Nothing says “I love you” like chocolate. It’s the universal way to melt your valentine’s heart. It’s also good for your heart. Thanks to flavanols, antioxidants also found in berries, red wine and grapes. So in small amounts, chocolate is good for you. Many health experts recommend eating a 1-ounce square of chocolate a day. And the darker the chocolate (which is higher in antioxidants), the better.
But we love chocolate for other reasons, too. Like being able to mold and shape it. This recipe for small chocolate bowls is made using blown-up balloons as the mold. It works like a charm. We filled the bowls with ice cream and drizzled them with more melted chocolate and garnished with fresh berries. It’s a perfect dessert to make your sweetie swoon.
Makes: 6 (depending on size) / Preparation time: 10 minutes / Total time: 10 minutes (plus chilling time) You will not use all the melted chocolate, but you need that amount to be able to dip the balloons in. Makes as many chocolate bowls as you like. Or keep the chocolate for another use.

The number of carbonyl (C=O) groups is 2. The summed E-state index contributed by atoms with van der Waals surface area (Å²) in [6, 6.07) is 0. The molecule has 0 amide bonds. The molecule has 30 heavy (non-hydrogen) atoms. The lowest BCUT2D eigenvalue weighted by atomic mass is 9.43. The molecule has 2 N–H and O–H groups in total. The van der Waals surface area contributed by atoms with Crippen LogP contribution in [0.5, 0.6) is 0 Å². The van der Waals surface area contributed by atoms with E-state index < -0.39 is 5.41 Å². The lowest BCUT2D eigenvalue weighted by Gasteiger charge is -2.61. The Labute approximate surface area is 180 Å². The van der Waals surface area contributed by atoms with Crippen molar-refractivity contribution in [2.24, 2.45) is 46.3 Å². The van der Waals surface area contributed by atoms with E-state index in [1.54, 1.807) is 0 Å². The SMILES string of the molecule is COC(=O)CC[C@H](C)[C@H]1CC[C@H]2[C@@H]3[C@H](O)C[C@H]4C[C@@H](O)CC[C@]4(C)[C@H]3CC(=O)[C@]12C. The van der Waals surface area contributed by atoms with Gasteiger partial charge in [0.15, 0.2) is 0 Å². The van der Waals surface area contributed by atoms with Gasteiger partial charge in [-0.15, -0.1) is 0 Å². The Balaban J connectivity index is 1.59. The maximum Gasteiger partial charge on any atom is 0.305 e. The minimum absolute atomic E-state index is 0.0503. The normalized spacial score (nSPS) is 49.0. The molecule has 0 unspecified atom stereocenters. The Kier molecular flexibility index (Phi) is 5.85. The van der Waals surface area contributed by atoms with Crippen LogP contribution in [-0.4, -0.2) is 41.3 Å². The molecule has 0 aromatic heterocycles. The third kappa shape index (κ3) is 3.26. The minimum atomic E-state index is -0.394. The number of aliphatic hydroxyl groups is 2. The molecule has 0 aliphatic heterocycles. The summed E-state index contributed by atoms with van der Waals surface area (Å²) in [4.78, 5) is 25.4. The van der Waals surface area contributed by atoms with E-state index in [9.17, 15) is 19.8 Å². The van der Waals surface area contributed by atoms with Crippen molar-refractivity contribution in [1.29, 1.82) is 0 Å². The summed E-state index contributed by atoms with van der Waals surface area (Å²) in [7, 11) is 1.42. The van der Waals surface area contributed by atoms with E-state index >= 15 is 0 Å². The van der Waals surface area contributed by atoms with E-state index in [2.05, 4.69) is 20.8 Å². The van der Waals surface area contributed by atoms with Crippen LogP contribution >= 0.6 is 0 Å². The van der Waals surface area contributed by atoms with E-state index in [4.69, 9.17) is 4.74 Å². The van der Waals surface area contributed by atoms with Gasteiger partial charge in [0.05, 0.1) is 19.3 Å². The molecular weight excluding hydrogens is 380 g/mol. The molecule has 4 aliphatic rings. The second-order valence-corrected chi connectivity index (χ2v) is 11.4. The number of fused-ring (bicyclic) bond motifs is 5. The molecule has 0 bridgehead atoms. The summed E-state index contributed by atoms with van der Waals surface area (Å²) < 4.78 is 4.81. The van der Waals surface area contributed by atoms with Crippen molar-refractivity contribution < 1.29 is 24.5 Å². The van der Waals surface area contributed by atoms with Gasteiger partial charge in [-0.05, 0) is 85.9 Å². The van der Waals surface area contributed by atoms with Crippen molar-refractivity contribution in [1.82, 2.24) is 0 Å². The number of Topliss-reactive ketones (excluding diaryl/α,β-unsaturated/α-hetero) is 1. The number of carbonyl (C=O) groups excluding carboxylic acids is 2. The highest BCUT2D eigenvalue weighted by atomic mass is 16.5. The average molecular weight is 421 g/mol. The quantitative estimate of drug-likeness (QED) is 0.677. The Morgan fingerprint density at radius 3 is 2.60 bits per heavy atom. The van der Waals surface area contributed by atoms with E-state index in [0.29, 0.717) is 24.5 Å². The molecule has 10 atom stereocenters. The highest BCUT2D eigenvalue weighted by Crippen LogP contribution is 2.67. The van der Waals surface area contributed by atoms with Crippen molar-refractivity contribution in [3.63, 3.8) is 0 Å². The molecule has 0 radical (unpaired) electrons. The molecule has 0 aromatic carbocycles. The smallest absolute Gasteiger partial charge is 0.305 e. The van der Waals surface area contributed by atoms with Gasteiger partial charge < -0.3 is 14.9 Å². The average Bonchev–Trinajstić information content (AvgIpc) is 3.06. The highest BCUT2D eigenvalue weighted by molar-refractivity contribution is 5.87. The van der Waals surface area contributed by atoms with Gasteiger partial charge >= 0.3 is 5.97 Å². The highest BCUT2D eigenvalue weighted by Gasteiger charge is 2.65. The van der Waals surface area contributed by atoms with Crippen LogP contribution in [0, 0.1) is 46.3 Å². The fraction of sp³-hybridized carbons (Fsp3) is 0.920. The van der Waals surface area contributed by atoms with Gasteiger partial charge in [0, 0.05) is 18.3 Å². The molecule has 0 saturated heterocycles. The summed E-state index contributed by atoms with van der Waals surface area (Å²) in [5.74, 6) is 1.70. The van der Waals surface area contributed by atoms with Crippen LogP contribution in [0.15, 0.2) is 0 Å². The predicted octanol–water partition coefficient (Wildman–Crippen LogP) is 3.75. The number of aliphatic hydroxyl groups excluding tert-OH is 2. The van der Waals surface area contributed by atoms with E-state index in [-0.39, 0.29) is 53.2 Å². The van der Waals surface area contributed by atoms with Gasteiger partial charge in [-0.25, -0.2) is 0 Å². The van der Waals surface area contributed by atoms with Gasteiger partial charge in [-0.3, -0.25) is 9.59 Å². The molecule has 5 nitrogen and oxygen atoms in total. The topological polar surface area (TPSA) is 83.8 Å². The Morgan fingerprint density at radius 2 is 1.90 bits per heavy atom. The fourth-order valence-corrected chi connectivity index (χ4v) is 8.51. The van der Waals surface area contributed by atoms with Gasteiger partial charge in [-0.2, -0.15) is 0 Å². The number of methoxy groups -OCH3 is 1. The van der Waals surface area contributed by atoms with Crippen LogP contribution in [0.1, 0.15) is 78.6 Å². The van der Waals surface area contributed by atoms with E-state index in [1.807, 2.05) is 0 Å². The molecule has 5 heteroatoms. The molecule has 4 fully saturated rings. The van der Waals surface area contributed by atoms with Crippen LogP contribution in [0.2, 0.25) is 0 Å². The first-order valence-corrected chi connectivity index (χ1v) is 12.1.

2 cups semisweet chocolate chips
1 teaspoon vegetable oil plus additional for brushing balloons
6 water balloons, blown up (no water) and tied
Ice cream, optional
Fresh berries, optional
Line a baking sheet with parchment paper. In a microwave-safe bowl place the chocolate chips and oil. Microwave for 1 minute. Continue microwaving in 30-second increments, stirring in between, or until chocolate is melted.
Lightly brush oil on the balloons opposite the tied end.
Spoon a small amount of the melted chocolate in a circle about the size of a 50-cent piece to create a base.
Dip the lightly oiled end of the balloon in the chocolate so it coats the bottom and about 2 inches up the sides. Set on the chocolate base and press lightly so it holds in place. Repeat with remaining balloons. Transfer to the refrigerator and chill until set.
Pop the balloons and remove and discard the pieces. Fill the chocolate with ice cream, garnish with berries.
Note: Most balloons are made of latex, which can cause an allergic reaction. Adapted from several recipes. Tested by Susan Selasky for the Free Press Test Kitchen.